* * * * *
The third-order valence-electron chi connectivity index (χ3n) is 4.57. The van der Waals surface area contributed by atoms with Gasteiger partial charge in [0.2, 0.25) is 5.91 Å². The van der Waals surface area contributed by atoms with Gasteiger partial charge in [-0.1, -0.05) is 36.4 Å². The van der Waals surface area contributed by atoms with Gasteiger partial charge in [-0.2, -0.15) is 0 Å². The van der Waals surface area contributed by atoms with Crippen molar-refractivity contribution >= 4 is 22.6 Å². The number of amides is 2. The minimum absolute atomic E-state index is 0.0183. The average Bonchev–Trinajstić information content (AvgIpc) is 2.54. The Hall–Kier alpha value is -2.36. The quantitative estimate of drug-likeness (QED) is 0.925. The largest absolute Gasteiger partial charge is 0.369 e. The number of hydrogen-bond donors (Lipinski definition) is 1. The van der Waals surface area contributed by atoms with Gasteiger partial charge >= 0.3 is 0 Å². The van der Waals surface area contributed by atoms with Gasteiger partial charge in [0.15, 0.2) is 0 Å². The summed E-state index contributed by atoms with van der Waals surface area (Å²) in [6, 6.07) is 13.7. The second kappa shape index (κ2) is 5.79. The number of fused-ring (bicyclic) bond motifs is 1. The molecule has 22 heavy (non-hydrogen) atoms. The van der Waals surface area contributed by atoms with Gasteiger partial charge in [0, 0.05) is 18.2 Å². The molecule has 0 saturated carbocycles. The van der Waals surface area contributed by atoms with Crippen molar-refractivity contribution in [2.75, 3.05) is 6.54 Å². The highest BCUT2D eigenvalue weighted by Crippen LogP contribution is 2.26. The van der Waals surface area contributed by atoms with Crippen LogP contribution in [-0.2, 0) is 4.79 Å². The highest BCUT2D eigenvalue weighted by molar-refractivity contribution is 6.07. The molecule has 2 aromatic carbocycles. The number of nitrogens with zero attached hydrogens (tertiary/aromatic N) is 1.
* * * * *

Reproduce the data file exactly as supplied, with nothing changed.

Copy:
The third-order valence-electron chi connectivity index (χ3n) is 4.57. The van der Waals surface area contributed by atoms with Gasteiger partial charge in [0.2, 0.25) is 5.91 Å². The van der Waals surface area contributed by atoms with Gasteiger partial charge in [-0.1, -0.05) is 36.4 Å². The van der Waals surface area contributed by atoms with Gasteiger partial charge in [-0.2, -0.15) is 0 Å². The van der Waals surface area contributed by atoms with Crippen molar-refractivity contribution >= 4 is 22.6 Å². The number of amides is 2. The minimum absolute atomic E-state index is 0.0183. The average Bonchev–Trinajstić information content (AvgIpc) is 2.54. The Hall–Kier alpha value is -2.36. The quantitative estimate of drug-likeness (QED) is 0.925. The largest absolute Gasteiger partial charge is 0.369 e. The number of hydrogen-bond donors (Lipinski definition) is 1. The van der Waals surface area contributed by atoms with Gasteiger partial charge >= 0.3 is 0 Å². The van der Waals surface area contributed by atoms with Gasteiger partial charge in [0.15, 0.2) is 0 Å². The summed E-state index contributed by atoms with van der Waals surface area (Å²) in [6, 6.07) is 13.7. The second kappa shape index (κ2) is 5.79. The number of fused-ring (bicyclic) bond motifs is 1. The molecule has 22 heavy (non-hydrogen) atoms. The van der Waals surface area contributed by atoms with Gasteiger partial charge in [0, 0.05) is 18.2 Å². The molecule has 0 saturated carbocycles. The van der Waals surface area contributed by atoms with Crippen molar-refractivity contribution in [2.75, 3.05) is 6.54 Å². The highest BCUT2D eigenvalue weighted by Crippen LogP contribution is 2.26. The van der Waals surface area contributed by atoms with Crippen LogP contribution in [-0.2, 0) is 4.79 Å². The highest BCUT2D eigenvalue weighted by molar-refractivity contribution is 6.07. The molecule has 2 aromatic carbocycles. The number of nitrogens with zero attached hydrogens (tertiary/aromatic N) is 1.